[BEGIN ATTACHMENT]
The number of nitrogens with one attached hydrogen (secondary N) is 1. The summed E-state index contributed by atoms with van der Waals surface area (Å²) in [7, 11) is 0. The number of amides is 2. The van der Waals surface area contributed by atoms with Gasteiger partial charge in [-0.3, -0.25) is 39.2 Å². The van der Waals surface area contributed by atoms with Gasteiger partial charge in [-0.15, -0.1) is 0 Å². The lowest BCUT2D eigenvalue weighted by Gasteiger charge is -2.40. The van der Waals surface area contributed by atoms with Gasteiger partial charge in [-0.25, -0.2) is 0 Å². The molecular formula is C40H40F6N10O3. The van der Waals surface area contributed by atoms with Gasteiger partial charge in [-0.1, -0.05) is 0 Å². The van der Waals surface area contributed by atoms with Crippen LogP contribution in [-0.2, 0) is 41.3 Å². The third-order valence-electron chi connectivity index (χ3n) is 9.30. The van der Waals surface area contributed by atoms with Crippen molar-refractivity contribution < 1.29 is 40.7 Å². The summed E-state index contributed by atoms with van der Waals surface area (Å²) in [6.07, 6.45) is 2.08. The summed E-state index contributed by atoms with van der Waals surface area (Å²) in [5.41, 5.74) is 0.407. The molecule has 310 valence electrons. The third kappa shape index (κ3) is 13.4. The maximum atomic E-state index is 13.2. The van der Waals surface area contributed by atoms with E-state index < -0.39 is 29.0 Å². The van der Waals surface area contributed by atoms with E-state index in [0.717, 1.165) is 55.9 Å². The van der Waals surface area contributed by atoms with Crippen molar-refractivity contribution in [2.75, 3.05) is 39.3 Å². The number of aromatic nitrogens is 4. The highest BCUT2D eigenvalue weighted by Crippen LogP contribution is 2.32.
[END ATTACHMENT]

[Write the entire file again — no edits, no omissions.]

The number of nitrogens with one attached hydrogen (secondary N) is 1. The summed E-state index contributed by atoms with van der Waals surface area (Å²) in [7, 11) is 0. The number of amides is 2. The van der Waals surface area contributed by atoms with Gasteiger partial charge in [-0.3, -0.25) is 39.2 Å². The van der Waals surface area contributed by atoms with Gasteiger partial charge in [-0.15, -0.1) is 0 Å². The lowest BCUT2D eigenvalue weighted by Gasteiger charge is -2.40. The van der Waals surface area contributed by atoms with Gasteiger partial charge in [-0.25, -0.2) is 0 Å². The molecular formula is C40H40F6N10O3. The van der Waals surface area contributed by atoms with Gasteiger partial charge in [-0.1, -0.05) is 0 Å². The van der Waals surface area contributed by atoms with Crippen LogP contribution in [-0.2, 0) is 41.3 Å². The third-order valence-electron chi connectivity index (χ3n) is 9.30. The van der Waals surface area contributed by atoms with Crippen molar-refractivity contribution < 1.29 is 40.7 Å². The summed E-state index contributed by atoms with van der Waals surface area (Å²) in [6.07, 6.45) is 2.08. The summed E-state index contributed by atoms with van der Waals surface area (Å²) in [5.41, 5.74) is 0.407. The molecule has 310 valence electrons. The third kappa shape index (κ3) is 13.4. The maximum atomic E-state index is 13.2. The van der Waals surface area contributed by atoms with E-state index < -0.39 is 29.0 Å². The van der Waals surface area contributed by atoms with E-state index in [0.717, 1.165) is 55.9 Å². The van der Waals surface area contributed by atoms with Crippen molar-refractivity contribution in [2.75, 3.05) is 39.3 Å². The number of aromatic nitrogens is 4. The highest BCUT2D eigenvalue weighted by Crippen LogP contribution is 2.32.